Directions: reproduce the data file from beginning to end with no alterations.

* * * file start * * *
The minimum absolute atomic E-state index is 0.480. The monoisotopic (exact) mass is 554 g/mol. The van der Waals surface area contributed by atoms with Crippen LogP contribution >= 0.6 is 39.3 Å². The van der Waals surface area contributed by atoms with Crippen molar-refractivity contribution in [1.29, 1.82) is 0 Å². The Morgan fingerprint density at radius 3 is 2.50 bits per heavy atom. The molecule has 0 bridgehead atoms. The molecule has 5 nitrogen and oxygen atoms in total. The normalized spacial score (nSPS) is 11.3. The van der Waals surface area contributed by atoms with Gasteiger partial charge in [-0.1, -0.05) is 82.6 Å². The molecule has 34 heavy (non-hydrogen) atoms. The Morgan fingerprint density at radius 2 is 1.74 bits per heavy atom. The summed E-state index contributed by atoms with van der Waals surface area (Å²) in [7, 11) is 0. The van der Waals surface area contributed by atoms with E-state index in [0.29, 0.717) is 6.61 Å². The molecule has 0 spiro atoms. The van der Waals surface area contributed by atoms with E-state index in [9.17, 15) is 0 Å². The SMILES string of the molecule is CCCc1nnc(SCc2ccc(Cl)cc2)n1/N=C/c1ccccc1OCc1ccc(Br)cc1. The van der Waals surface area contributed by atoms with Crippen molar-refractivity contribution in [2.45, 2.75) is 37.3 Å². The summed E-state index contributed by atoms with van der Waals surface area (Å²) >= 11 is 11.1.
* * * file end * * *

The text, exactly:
The minimum absolute atomic E-state index is 0.480. The monoisotopic (exact) mass is 554 g/mol. The van der Waals surface area contributed by atoms with Crippen LogP contribution >= 0.6 is 39.3 Å². The van der Waals surface area contributed by atoms with Crippen molar-refractivity contribution in [1.29, 1.82) is 0 Å². The Morgan fingerprint density at radius 3 is 2.50 bits per heavy atom. The molecule has 0 bridgehead atoms. The molecule has 5 nitrogen and oxygen atoms in total. The normalized spacial score (nSPS) is 11.3. The van der Waals surface area contributed by atoms with Gasteiger partial charge in [-0.1, -0.05) is 82.6 Å². The molecule has 34 heavy (non-hydrogen) atoms. The Morgan fingerprint density at radius 2 is 1.74 bits per heavy atom. The summed E-state index contributed by atoms with van der Waals surface area (Å²) in [7, 11) is 0. The van der Waals surface area contributed by atoms with E-state index in [0.29, 0.717) is 6.61 Å². The molecule has 0 spiro atoms. The van der Waals surface area contributed by atoms with E-state index in [9.17, 15) is 0 Å². The SMILES string of the molecule is CCCc1nnc(SCc2ccc(Cl)cc2)n1/N=C/c1ccccc1OCc1ccc(Br)cc1. The van der Waals surface area contributed by atoms with Crippen molar-refractivity contribution in [2.45, 2.75) is 37.3 Å². The summed E-state index contributed by atoms with van der Waals surface area (Å²) >= 11 is 11.1.